“We had no way to figure out how that money was spent. It could have gone toward injured soldiers, or it could have funded Poroshenko’s pedophile operation. Didn’t matter. We confirmed that $52bn, and possibly much more, was sent abroad in direct violation of the Veteran Affairs Act. This was enough to draft an arrest warrant, and to apprehend McDonough on charges of treason,” our source said.

But McDonough wasn’t easily found.

On 12 June JAG investigators laid in wait at the Department of Veteran Affairs Headquarters in Washington, D.C., hoping to nab McDonough at a VA party celebrating his role in repatriating soldiers wounded in Afghanistan. McDonough had not attended the festival held in his (dis)honor. A week later, our source said, the OMC and JAG got confirmation that McDonough planned to attend a veterans with disabilities conference in McClean, Virginia. This time, Special Forces took charge and hoped to grab McDonough just before the event. Once again, however, McDonough missed his scheduled appearance, with his office later issuing a dubious public statement saying he was absent because he wasn’t feeling well, was getting tested for Covid, and was resting at home.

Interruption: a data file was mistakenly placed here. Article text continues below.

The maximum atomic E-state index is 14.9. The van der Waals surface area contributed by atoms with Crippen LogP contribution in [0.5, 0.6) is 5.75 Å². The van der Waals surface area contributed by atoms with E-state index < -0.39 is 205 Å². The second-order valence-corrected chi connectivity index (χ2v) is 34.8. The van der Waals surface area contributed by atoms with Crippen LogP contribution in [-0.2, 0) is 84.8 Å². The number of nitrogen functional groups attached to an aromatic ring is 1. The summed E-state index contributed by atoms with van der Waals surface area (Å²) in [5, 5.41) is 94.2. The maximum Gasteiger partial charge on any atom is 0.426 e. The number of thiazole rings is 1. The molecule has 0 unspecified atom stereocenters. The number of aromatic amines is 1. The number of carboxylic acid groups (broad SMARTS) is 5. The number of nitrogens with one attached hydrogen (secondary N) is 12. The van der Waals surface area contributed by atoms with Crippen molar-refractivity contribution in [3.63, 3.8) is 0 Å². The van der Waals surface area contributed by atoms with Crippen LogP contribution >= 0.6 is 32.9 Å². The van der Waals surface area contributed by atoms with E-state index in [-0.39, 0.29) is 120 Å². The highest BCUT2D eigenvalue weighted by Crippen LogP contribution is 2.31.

But finding McDonough at home proved equally difficult, for he owned several properties across four states, and although Special Forces put a surveillance team on each residence for two weeks, they could not locate McDonough.

“The guy was a ghost. Over those weeks he not once appeared at his homes, and we considered the real possibility he’d been tipped off and fled—maybe even left the country. We didn’t interview his family because that would’ve raised red flags, and if he wasn’t aware of us then, his family definitely would’ve let him know. It genuinely seemed he poofed out of existence,” our source said.

As Special Forces hunted down clues to McDonough’s whereabouts, ARCYBER accessed his personal banking accounts and began monitoring his transactions in real time. Curiously, McDonough had not used a credit or debit card since early June, buttressing JAG’s belief he had caught wind of their operation to arrest him.